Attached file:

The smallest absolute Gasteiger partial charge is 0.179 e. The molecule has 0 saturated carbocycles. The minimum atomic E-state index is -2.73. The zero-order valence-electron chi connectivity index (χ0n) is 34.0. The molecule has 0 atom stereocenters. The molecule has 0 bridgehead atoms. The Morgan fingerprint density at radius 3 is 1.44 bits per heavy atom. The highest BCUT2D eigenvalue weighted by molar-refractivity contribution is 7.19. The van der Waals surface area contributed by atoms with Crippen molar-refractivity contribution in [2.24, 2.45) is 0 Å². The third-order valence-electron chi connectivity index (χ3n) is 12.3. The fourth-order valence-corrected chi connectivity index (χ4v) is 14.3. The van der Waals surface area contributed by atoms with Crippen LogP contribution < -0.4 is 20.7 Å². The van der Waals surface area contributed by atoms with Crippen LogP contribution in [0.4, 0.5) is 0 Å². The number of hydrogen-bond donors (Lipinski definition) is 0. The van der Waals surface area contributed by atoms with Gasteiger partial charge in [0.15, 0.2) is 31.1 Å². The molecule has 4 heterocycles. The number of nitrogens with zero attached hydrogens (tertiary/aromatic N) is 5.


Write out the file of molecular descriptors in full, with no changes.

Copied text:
The smallest absolute Gasteiger partial charge is 0.179 e. The molecule has 0 saturated carbocycles. The minimum atomic E-state index is -2.73. The zero-order valence-electron chi connectivity index (χ0n) is 34.0. The molecule has 0 atom stereocenters. The molecule has 0 bridgehead atoms. The Morgan fingerprint density at radius 3 is 1.44 bits per heavy atom. The highest BCUT2D eigenvalue weighted by molar-refractivity contribution is 7.19. The van der Waals surface area contributed by atoms with Crippen molar-refractivity contribution in [2.24, 2.45) is 0 Å². The third-order valence-electron chi connectivity index (χ3n) is 12.3. The fourth-order valence-corrected chi connectivity index (χ4v) is 14.3. The van der Waals surface area contributed by atoms with Crippen LogP contribution < -0.4 is 20.7 Å². The van der Waals surface area contributed by atoms with Crippen LogP contribution in [0.4, 0.5) is 0 Å². The number of hydrogen-bond donors (Lipinski definition) is 0. The van der Waals surface area contributed by atoms with Gasteiger partial charge in [0.15, 0.2) is 31.1 Å². The molecule has 4 heterocycles. The number of nitrogens with zero attached hydrogens (tertiary/aromatic N) is 5.